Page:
06 Construction Shack 4:11
07 The Moon Is A Hole In The Sky 6:54
08 All Summer In A Day 3:12
09 The October Game 2:45

Frank Bretschneider - Rhythm  (ogg  104mb)

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A master at work -- that's the best way to sum up the music on Exp. Here, electro-glitch master Frank Bretschneider clicks and cuts his way through 35 itsy-bitsy pieces (none over three minutes, many under one). Each one is a careful work of quasi-beat layering and hollow texture weaving. The music is highly abstract but lively, rhythm-based but hardly danceable in a normal fashion (or with the regular number of limbs). As an audio journey, Exp is a thrilling ride with hardly a bump into it and, even though it clocks in at only 35 minutes, it would be entirely satisfying as is. However, the project also includes a strong visual component in the form of an extra data cd featuring an 18-minute experimental animation film by Bretschneider. After spending a while under the radar (his previous title for the revered experimental electronic music label Raster-Noton was released in 2007) -- and at the same moment the clicks-and-cuts movement's flagship label Mille Plateaux has been resurrected -- Frank Bretschneider sends us all a reminder as to why he should be considered one of that aesthetic's pioneers and major representatives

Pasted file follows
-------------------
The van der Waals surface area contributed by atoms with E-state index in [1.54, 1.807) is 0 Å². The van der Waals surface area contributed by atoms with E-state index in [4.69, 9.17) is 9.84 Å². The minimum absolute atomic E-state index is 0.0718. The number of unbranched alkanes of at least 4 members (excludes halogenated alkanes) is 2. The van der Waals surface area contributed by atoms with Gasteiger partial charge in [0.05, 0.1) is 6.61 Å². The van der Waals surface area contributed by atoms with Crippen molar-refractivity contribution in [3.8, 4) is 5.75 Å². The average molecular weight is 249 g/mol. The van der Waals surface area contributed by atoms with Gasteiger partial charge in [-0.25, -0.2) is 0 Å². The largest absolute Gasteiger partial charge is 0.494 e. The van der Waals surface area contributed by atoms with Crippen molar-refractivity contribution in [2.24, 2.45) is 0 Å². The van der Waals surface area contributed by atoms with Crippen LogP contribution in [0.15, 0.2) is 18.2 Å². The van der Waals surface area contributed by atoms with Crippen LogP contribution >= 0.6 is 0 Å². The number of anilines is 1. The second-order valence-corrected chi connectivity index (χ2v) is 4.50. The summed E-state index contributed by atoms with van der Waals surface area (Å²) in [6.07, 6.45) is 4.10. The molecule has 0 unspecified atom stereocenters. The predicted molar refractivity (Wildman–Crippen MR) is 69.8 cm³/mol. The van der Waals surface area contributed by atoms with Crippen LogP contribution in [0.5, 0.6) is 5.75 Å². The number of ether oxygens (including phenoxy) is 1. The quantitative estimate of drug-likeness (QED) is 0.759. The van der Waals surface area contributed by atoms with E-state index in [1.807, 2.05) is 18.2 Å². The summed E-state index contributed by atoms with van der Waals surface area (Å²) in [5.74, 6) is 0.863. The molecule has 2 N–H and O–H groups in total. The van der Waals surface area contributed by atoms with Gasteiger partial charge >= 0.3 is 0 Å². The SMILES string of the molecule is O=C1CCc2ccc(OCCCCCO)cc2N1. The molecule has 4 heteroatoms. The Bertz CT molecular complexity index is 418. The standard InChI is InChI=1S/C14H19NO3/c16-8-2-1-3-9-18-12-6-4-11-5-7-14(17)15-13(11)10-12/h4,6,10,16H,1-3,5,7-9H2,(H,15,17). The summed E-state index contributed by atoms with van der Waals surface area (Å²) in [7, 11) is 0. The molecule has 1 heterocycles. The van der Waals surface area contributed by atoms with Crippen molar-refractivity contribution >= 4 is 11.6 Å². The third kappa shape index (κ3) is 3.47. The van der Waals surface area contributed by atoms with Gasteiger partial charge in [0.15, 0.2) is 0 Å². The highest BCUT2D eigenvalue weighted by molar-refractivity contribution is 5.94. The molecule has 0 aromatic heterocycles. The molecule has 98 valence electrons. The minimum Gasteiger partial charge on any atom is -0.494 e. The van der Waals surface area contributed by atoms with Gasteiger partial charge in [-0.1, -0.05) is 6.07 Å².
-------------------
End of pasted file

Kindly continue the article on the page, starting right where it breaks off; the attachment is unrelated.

Frank Bretschneider - Exp (flac 161mb)

01 Monopuls 2:01
02 Blue: Cobalt 0:39
03 Strobe Room 1:00
04 Blue: Ultramarine 1:31
05 Chamber Jazz 1:05
06 Biplex 1:03
07 Blue: Cyan 0:38
08 B.L.U.E. (Best Linear Unbiased Estimator) 1:04
09 Polylog 1:12
10 Node 0:32
11 Orion 0:48
12 Spin 0:20
13 Novo Duplex 0:35
14 Blue: Electric 0:22
15 Mass 1:06
16 Blue: Aluminate 0:42
17 Ventilator 1:01
18 Colour Wheel 0:31
19 Tron 0:31
20 Echolog 1:05
21 Reflex 0:50
22 Multimath Duplex 0:21
23 Polycopter 2:55
24 Memory 1:47
25 Phased Out 0:41
26 Oscillation 0:14
27 Funkalogic 0:37
28 Monoplex 0:14
29 Multiplex 0:29
30 Panback 0:37
31 Blue: Prussian 0:30
32 Light Weight 0:48
33 Satellite 2:13
34 Crystal Dub 2:49
35 For Kyoka 2:29

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apf said...

Thank you so much!

elpeleon said...

BIG BIG thanks !!